I am studying on low-level security.
Of course, GNU Debugger (GDB) is my best friend to help me understand what is going on on the low-level side. Simply, GDB is a powerful debugger ( C and C++). Gdb can use debugging symbols that are generated by GCC ( -g) option.
As usual, this is not a full tutorial. I jotted down what is important to me:)
gdb – args ./main args1 // start gdb with argument
p/x variable // hexadecimal print
x memory_address // read memory address
p/t variable // binary print
b // set a breakpoint. It can be put on a function, or specific line in a file */
watch // set a watchpoint, act on variables
finish // runs until the current function is finished
bt // backtrace
thread apply all bt // print the backtrace of all threads, it is so useful to solve deadlock problem.
info threads // print summarised version of above commands
info registers // print the register value
info all-registers rsp // print the rsp register value
i r rsp // shortage
info all-registers // print all registers
info locals // print the local variable
handle SIGSEGV nostop // don't stop the program in case of SEGFAULT. I needed to handle SIGSEGV functions, but the gdb doesn't allow me.
info breakpoint // print all breakpoint
si // step by machine instructions rather than source lines
set disable-randomization off // ASLR is disabled at default, it can be open with this command
set scheduler-locking // in multithreading application to debug just for one thread.
off == no locking (threads may preempt at any time)
on == full locking (no thread except the current thread may run)
step == scheduler locked during every single-step operation.
In this mode, no other thread may run during a step command.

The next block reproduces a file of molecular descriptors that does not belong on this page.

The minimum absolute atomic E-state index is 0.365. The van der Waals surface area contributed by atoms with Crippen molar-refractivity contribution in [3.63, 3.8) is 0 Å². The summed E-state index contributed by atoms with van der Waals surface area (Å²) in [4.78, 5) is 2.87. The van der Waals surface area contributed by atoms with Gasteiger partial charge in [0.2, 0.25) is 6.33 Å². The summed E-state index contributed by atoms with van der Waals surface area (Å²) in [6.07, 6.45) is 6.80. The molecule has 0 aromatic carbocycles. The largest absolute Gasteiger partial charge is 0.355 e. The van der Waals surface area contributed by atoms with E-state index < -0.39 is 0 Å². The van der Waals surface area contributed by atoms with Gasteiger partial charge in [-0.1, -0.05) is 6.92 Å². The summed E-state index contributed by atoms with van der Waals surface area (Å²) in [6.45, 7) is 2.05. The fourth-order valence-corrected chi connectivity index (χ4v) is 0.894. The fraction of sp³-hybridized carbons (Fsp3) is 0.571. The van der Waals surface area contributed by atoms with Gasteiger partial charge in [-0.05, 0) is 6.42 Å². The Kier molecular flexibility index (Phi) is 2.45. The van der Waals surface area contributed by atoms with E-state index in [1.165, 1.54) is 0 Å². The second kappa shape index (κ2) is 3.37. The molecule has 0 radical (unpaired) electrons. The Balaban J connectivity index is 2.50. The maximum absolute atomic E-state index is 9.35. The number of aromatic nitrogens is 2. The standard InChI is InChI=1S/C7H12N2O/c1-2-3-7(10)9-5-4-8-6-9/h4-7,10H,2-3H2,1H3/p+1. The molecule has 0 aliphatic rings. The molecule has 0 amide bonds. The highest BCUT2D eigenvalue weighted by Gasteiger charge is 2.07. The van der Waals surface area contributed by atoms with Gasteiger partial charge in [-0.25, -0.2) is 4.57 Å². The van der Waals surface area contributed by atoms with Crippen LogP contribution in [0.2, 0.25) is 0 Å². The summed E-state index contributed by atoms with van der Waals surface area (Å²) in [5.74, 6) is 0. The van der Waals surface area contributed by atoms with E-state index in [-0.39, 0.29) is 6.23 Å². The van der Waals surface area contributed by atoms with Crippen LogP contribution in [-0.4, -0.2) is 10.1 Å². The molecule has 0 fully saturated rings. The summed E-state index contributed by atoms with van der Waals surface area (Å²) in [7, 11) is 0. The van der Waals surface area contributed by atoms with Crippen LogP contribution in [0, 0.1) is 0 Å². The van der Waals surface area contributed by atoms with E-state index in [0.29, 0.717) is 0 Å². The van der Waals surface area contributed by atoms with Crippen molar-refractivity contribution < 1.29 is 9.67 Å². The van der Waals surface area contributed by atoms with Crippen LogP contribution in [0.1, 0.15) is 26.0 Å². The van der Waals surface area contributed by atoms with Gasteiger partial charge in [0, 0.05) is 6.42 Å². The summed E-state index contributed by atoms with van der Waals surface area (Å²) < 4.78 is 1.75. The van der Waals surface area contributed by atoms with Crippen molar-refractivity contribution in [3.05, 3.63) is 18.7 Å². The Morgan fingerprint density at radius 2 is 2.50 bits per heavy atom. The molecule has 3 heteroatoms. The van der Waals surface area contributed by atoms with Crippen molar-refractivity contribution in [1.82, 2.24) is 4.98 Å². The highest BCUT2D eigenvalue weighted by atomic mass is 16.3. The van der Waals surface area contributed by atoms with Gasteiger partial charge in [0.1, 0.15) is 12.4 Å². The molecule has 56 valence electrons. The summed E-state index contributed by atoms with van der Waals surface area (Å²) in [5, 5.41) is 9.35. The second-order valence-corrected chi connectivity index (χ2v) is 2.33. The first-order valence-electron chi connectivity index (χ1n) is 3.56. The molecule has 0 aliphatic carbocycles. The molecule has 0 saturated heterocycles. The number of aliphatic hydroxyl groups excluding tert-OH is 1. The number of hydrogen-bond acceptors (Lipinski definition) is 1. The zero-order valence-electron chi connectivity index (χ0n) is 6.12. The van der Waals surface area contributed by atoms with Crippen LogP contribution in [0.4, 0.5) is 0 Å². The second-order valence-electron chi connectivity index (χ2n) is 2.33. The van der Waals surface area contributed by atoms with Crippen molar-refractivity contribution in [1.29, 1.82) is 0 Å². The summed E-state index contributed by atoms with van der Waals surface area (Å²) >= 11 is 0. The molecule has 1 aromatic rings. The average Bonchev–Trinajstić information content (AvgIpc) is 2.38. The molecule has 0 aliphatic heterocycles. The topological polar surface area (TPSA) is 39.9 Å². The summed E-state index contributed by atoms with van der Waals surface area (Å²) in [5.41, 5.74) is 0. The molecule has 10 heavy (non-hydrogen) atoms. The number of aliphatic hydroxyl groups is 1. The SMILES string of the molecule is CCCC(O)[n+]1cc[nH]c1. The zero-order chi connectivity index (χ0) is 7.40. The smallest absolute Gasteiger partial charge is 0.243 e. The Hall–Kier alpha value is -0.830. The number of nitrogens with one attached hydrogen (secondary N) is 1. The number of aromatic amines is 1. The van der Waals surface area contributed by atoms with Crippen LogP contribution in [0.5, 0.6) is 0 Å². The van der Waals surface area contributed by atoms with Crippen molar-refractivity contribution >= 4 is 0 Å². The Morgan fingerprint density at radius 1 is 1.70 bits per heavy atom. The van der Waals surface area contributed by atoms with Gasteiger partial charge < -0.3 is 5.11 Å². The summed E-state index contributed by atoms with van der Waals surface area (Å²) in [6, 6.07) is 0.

Other threads may run while stepping over a function call
p $_siginfo // to print the last signal info
If you want to connect your application with GDB while it is deadlock situation, please follow the blog.
gdb --args env LD_PRELOAD=/usr/local/lib/libstderred.so ls -l
Compiler Explorer is an interactive online compiler which shows the assembly output of compiled C++, Rust, Go (and many…
Quite usefull for understanding the low level stuff
To remote host,
target remote localhost:1234 can be used. More target subcommand is here.
List of target subcommands:
target core - Use a core file as a target.
target exec - Use an executable file as a target.
target extended-remote - Use a remote computer via a serial line, using a gdb-specific protocol.
target native - Native process (started by the "run" command).
target record-btrace - Collect control-flow trace and provide the execution history.
target record-core - Log program while executing and replay execution from log.
target record-full - Log program while executing and replay execution from log.
target remote - Use a remote computer via a serial line, using a gdb-specific protocol.
target tfile - Use a trace file as a target.
Have a nice debugging :)